Why an African-American Director Wouldn’t Have Cast Lupita Nyong’o in 12 Years a Slave

If Afro-Brit Steve McQueen hadn’t made the Oscar-nominated film, a lighter-skinned actress might have been cast in the role of Patsey.

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In most of Spike Lee’s films, the object of beauty or obsession tends not to be darker-skinned. Think Cynda Williams in Mo’ Better Blues, Rosie Perez in Do the Right Thing and Rosario Dawson in The 25th Hour. Even in Jungle Fever, although the plot focuses on an interracial relationship (a topic that was groundbreaking at the time), the black beauties who co-star are fair-skinned, including Lonette McKee, Veronica Webb and Halle Berry. To his credit, Lee tackled the skin-tone issue within the black community head-on in his film School Daze, which is rumored to have a sequel in the works.

In Antoine Fuqua’s Training Day, Denzel Washington’s leading lady is played by Eva Mendes, a Latina who also plays opposite Will Smith in Hitch. And Fuqua cast biracial actress Shannon Kane as the ingenue in Brooklyn’s Finest.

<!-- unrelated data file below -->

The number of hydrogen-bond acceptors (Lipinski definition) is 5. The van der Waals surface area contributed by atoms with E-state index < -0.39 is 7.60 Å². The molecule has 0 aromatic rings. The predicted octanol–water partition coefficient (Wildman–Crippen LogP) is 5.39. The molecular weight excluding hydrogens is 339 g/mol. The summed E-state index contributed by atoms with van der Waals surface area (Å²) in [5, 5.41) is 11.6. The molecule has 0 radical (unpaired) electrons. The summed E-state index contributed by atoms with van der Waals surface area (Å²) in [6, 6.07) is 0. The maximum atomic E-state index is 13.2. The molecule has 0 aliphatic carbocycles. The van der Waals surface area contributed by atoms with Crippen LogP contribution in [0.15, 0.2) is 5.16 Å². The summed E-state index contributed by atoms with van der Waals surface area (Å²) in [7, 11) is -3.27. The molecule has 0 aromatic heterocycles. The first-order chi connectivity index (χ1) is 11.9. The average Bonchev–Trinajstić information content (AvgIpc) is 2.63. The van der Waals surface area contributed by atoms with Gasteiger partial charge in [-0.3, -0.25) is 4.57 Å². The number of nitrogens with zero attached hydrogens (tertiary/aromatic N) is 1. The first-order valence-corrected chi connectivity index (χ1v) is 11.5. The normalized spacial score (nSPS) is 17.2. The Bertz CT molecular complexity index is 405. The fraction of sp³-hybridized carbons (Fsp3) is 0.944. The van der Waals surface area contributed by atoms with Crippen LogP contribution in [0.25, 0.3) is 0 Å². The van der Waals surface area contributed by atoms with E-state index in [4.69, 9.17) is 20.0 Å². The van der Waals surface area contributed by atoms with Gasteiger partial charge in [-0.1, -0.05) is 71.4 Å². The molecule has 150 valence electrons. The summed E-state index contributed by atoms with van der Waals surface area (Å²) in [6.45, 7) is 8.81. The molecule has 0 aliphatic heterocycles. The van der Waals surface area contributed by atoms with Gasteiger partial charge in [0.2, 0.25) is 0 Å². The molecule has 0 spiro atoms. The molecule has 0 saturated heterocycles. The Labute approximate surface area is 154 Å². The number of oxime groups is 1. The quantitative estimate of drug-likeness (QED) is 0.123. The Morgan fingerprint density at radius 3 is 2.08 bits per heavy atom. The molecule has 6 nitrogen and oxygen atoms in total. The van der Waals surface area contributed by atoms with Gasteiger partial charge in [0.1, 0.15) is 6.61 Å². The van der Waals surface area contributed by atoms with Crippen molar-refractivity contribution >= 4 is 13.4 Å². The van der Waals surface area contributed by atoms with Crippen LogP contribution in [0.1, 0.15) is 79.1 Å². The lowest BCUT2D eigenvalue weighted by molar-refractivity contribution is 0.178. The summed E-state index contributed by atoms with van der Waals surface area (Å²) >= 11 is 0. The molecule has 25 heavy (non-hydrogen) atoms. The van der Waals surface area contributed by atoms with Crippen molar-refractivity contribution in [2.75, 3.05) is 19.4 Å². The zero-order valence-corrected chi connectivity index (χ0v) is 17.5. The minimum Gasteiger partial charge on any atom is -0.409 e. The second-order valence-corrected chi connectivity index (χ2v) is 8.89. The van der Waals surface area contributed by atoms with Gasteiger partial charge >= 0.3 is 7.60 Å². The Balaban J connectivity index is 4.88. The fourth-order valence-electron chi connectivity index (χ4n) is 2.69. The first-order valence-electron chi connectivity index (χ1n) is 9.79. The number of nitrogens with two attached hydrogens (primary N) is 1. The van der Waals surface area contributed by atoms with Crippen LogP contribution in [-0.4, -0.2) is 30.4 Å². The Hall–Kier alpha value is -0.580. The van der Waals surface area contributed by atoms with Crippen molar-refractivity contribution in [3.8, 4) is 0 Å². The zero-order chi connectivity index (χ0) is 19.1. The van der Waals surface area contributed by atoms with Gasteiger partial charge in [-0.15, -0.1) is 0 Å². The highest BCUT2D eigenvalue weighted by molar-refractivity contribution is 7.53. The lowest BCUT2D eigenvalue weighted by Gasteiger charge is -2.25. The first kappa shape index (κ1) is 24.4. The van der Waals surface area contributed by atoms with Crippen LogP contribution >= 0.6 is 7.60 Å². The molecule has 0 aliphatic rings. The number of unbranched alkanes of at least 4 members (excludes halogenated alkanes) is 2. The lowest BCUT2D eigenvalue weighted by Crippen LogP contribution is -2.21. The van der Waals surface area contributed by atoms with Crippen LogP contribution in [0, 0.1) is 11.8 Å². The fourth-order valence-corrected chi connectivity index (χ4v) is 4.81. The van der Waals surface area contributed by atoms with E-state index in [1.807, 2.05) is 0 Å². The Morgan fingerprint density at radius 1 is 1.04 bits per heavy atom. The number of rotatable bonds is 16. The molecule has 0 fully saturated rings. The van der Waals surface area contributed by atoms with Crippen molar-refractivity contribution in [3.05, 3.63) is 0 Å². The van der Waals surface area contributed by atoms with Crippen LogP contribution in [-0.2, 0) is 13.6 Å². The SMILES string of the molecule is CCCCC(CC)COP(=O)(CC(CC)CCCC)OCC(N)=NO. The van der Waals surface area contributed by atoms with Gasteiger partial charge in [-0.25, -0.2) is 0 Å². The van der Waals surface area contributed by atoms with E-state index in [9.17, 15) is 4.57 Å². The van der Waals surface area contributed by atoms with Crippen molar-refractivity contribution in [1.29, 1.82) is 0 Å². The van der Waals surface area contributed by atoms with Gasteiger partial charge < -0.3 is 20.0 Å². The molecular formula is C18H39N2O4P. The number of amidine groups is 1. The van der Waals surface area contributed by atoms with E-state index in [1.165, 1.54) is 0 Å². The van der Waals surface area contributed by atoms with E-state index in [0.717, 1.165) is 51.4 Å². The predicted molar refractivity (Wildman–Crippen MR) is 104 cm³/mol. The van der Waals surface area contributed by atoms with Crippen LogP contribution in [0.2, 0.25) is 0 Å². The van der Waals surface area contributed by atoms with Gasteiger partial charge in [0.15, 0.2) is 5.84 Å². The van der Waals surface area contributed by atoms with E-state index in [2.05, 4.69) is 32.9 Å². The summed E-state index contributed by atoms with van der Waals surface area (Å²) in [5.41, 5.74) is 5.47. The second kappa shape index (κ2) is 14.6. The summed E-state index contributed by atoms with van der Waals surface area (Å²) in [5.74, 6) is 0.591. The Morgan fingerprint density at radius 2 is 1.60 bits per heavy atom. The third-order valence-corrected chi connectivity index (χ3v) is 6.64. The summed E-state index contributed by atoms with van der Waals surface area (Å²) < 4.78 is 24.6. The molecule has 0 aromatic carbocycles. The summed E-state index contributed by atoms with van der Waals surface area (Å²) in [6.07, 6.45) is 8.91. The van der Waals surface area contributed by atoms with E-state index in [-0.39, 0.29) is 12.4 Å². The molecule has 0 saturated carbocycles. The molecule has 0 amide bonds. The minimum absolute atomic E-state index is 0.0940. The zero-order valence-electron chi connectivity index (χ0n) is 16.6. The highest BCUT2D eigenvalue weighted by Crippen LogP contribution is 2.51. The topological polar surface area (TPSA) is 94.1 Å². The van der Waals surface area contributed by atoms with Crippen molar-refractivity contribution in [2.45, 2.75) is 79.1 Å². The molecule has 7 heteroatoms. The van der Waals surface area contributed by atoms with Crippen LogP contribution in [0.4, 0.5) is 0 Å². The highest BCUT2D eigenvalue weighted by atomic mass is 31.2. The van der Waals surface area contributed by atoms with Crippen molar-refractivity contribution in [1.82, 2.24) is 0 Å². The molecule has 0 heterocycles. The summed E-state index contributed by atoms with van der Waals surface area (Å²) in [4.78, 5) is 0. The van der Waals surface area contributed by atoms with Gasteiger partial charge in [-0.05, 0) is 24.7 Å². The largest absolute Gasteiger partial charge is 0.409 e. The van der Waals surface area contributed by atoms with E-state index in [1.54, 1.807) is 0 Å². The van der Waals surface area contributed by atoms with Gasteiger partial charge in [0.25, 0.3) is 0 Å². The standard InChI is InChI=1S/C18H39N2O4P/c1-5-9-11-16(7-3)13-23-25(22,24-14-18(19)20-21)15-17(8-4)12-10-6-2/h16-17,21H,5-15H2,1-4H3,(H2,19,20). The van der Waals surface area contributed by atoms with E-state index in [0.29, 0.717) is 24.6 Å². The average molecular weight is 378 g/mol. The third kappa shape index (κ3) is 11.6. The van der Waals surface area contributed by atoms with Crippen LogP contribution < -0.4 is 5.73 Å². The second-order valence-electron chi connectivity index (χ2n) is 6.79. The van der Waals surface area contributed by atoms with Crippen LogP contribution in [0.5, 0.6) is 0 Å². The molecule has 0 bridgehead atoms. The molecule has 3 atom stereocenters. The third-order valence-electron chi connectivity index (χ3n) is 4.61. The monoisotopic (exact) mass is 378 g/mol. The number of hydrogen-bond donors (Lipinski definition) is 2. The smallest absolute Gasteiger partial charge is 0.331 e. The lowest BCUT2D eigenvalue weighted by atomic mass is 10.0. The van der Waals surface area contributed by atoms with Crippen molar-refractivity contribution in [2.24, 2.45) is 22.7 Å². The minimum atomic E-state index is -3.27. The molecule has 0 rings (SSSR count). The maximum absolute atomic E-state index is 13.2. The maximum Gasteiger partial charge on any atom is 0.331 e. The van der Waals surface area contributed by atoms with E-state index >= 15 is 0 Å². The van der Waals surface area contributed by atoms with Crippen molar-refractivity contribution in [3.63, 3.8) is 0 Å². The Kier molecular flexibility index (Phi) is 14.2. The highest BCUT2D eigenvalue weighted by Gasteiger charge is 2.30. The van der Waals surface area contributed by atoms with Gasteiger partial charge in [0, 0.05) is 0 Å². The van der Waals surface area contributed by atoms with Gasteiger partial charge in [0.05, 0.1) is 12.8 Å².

All of these actresses are talented, but their looks conform to a very narrow definition of beauty. Blay, who is also the author of (1) Drop: Shifting the Lens on Race, points out that American directors who have shied away from casting darker actresses may not be reflecting their own bias. Instead, they may be reflecting what they perceive as a built-in beauty bias among the studios they need to finance their films, or the audiences they need to convince to see them.

“Should Nyong’o achieve true superstardom,” Blay says, “there could be widespread benefits for darker-skinned women. If Lupita gets signed by a L’Oréal or CoverGirl, I can finally look forward to some foundation that matches my skin color.”

McQueen, who discovered Nyong’o, seems aware of this, as well as the fact that his casting of Nyong’o was both groundbreaking and might make a difference. In an interview with New York magazine, he said this:

You know, there’s been a lot said about dark-skinned black actresses and the limitations they have within film. Well, I just hope that directors and other creative people have the idea of putting her in great and interesting projects, because she’s extraordinary.

Keli Goff is The Root’s special correspondent. Follow her on Twitter.

 

 

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